Reachback works particularly well for intelligence work. With reachback, the few intel personnel in the combat zone are mainly there to work with local counterparts and provide them with intel collected by the UAVs and other sources. For the Iraq/Syria operation, which involves several hundred manned aircraft, UAVs and several satellites, the reachback intel operation in the United States has been equally large, so that analysts can be quickly switched to the most important possible targets. Often, though, the analysts are looking at an extended (several days to weeks or more) battle area stakeout to identify who the bad guys are, where they fight from (bunkers, buildings or ruins where they place snipers or machine-guns), where they live, where they store their supplies (especially ammo and explosives) and which vehicles they use. Once the analysts believe they have the most targets they are going to find, they send the target list off to the waiting targeting analysts in the Middle East and the airstrikes are carried out as quickly as possible. The bombers have their own video cameras (in targeting pods) so they can double check for the presence of civilians (or anything else the original analysts noted). In some cases, all the analyst activity back in the United States is to confirm the identity and location of one major leader or a meeting of key people. This will usually be attacked by a single aircraft or UAV. The Islamic terrorists know that when several warplanes appear overhead bad stuff (on the ground) is probably about to happen.
The same analyst teams used for air strikes in Syria and Iraq are composed of people with lots of experience at this. While their recent experience may be in Afghanistan or other parts of the Middle East (Yemen, Somalia and so on) most have spent time covering Iraq operations before 2011. The important thing is these men and women have lots of experience and skill with quickly adapting to new analysis software (many major updates since 2001). All this is made possible because of reachback. The main benefit is that reachback enables a lot of troops to operate from a foreign base without being there. Many other nations are noticing.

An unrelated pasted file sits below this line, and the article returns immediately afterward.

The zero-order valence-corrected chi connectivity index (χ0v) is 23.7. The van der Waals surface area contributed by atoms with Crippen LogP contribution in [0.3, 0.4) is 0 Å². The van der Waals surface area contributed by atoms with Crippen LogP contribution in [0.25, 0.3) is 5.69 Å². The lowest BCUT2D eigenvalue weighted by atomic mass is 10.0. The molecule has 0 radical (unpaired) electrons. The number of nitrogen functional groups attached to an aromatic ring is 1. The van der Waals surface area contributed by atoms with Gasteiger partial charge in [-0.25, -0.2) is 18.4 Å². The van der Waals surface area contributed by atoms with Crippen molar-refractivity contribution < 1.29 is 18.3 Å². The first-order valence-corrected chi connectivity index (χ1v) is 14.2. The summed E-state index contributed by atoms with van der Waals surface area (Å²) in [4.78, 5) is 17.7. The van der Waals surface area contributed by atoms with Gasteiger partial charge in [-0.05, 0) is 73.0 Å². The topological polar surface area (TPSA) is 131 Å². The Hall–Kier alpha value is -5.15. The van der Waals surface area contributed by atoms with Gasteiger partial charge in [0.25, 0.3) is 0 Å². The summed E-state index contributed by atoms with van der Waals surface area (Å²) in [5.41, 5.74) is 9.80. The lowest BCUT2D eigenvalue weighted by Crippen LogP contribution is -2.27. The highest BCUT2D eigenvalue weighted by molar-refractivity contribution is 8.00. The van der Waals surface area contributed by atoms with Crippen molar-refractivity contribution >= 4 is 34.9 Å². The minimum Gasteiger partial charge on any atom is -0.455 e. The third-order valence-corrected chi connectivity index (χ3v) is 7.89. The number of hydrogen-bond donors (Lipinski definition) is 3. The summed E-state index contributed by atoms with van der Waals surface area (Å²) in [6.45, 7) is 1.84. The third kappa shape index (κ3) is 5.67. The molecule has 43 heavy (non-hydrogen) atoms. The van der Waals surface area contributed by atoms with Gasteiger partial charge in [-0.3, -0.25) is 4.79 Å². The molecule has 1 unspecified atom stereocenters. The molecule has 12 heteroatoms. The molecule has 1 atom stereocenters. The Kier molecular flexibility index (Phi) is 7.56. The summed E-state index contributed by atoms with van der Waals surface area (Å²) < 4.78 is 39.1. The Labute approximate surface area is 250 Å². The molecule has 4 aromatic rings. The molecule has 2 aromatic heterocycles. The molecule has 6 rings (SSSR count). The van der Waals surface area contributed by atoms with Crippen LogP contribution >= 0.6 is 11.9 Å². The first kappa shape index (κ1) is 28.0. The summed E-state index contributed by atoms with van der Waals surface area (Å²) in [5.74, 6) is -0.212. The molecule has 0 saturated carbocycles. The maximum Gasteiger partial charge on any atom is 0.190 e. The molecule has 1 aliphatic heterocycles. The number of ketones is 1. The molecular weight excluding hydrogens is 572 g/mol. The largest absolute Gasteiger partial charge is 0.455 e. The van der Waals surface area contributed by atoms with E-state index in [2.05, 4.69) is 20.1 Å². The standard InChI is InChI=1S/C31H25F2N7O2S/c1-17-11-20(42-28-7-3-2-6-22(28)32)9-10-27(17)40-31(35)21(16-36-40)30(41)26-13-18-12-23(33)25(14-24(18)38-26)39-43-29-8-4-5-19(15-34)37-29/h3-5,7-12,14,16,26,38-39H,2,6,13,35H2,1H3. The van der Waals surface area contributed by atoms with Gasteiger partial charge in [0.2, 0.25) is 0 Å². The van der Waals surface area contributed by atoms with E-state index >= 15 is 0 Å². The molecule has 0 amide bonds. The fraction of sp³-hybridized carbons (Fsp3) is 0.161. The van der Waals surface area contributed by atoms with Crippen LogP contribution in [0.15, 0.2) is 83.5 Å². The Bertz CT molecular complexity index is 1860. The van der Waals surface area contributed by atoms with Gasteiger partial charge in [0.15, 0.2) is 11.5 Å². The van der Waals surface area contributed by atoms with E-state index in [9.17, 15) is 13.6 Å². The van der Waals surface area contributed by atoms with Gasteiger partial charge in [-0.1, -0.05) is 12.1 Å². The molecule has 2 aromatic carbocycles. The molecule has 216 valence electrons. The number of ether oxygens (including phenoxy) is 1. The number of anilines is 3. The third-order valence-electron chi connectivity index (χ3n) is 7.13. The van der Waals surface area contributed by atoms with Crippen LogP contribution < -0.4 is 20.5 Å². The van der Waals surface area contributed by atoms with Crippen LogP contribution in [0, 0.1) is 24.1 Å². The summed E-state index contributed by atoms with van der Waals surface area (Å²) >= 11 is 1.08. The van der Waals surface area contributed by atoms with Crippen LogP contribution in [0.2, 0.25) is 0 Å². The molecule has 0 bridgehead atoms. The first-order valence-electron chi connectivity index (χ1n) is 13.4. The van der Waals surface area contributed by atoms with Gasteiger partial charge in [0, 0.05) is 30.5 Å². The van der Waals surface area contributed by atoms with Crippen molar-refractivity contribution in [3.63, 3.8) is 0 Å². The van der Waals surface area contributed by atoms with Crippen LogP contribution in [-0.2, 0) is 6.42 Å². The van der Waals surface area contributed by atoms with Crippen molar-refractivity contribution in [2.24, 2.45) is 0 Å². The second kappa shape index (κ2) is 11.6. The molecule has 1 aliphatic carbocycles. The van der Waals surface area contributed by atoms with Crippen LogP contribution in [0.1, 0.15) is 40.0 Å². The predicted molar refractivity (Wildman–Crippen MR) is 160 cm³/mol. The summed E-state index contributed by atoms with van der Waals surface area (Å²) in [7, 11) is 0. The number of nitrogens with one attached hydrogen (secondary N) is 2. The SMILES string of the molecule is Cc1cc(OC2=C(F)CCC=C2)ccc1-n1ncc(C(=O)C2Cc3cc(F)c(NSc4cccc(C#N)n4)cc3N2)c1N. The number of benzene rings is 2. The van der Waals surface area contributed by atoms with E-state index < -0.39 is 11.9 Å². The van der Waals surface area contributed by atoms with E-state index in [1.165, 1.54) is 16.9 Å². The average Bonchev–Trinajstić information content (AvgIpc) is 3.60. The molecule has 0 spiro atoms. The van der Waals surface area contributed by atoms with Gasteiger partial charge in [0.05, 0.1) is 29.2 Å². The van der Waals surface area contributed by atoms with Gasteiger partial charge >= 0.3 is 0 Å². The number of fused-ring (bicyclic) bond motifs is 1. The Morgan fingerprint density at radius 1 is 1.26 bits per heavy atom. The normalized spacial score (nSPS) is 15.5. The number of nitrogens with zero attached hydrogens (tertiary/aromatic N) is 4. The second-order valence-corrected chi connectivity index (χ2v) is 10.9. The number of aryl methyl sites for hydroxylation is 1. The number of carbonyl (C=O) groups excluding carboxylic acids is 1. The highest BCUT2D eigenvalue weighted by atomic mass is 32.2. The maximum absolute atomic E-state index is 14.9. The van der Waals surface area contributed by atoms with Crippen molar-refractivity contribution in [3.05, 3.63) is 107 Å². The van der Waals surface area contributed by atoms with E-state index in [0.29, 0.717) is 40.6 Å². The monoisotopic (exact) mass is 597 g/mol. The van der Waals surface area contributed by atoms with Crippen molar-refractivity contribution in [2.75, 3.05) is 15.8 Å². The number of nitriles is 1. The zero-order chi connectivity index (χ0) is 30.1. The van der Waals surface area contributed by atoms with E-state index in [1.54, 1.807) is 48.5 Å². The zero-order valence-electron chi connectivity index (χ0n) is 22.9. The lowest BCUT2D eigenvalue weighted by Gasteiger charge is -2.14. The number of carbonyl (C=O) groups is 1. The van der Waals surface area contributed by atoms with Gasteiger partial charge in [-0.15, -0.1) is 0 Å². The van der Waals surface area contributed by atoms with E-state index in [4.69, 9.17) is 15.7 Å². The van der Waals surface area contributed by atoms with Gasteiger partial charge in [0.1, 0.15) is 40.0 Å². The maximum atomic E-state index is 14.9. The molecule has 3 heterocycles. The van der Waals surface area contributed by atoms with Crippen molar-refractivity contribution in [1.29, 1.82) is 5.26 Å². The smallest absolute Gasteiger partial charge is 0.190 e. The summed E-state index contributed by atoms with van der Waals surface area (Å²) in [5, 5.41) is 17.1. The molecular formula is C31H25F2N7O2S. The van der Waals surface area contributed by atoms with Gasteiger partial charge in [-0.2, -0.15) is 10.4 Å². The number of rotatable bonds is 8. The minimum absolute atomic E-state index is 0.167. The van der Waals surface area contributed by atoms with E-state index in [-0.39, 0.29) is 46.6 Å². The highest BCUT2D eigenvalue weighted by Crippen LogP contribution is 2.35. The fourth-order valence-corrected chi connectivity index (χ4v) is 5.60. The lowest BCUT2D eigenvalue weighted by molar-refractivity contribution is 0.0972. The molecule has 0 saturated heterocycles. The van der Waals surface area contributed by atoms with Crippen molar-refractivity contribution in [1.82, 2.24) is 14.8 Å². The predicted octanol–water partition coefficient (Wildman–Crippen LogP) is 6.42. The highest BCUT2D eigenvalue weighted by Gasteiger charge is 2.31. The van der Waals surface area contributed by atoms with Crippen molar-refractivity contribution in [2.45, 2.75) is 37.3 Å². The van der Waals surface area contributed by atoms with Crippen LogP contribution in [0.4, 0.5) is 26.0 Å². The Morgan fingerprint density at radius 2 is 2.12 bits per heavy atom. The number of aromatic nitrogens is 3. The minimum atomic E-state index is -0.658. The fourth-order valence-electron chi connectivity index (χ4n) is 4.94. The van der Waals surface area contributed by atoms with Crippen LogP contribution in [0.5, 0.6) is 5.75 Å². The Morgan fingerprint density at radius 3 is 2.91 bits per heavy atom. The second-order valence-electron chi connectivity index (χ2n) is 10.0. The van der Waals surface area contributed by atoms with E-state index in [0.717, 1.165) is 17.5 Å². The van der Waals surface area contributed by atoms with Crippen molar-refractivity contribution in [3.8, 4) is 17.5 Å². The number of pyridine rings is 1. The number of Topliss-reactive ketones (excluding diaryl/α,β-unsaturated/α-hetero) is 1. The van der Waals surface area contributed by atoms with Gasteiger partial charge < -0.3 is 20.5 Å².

One of the most frequent uses of reachback is the operation of the larger American (like Predator and Reaper) UAVs. It involves operating UAVs with crews connected via satellite communications. In 2014 the United States established an intelligence base in Niger, which is the eastern neighbor of Mali and just south of Algeria and Libya. Only a hundred Americans are stationed there, most of them to maintain several American UAVs that fly surveillance missions over Mali. Thanks to satellite communications, this base has hundreds of other people involved in what it is doing, almost as if they were there, by using reachback. For example, most of the people actually operating the UAVs are back in the United States. Operating UAVs is very labor intensive, as you need a pilot and one or more sensor operators for something like the Predator or Reaper. In addition, you need shifts of operators because these air force UAVs typically stay in the air for 12-36 hours at a time. So having the operators back in the United States greatly reduces the number of people you have overseas. The UAV maintenance crews get the aircraft ready for take off and on the airstrip. But after that the flight operations crew back in the U.S. can take over.
In Ukraine the enhanced reachback has provided Ukrainian forces with yet another advantage over their Russian adversaries.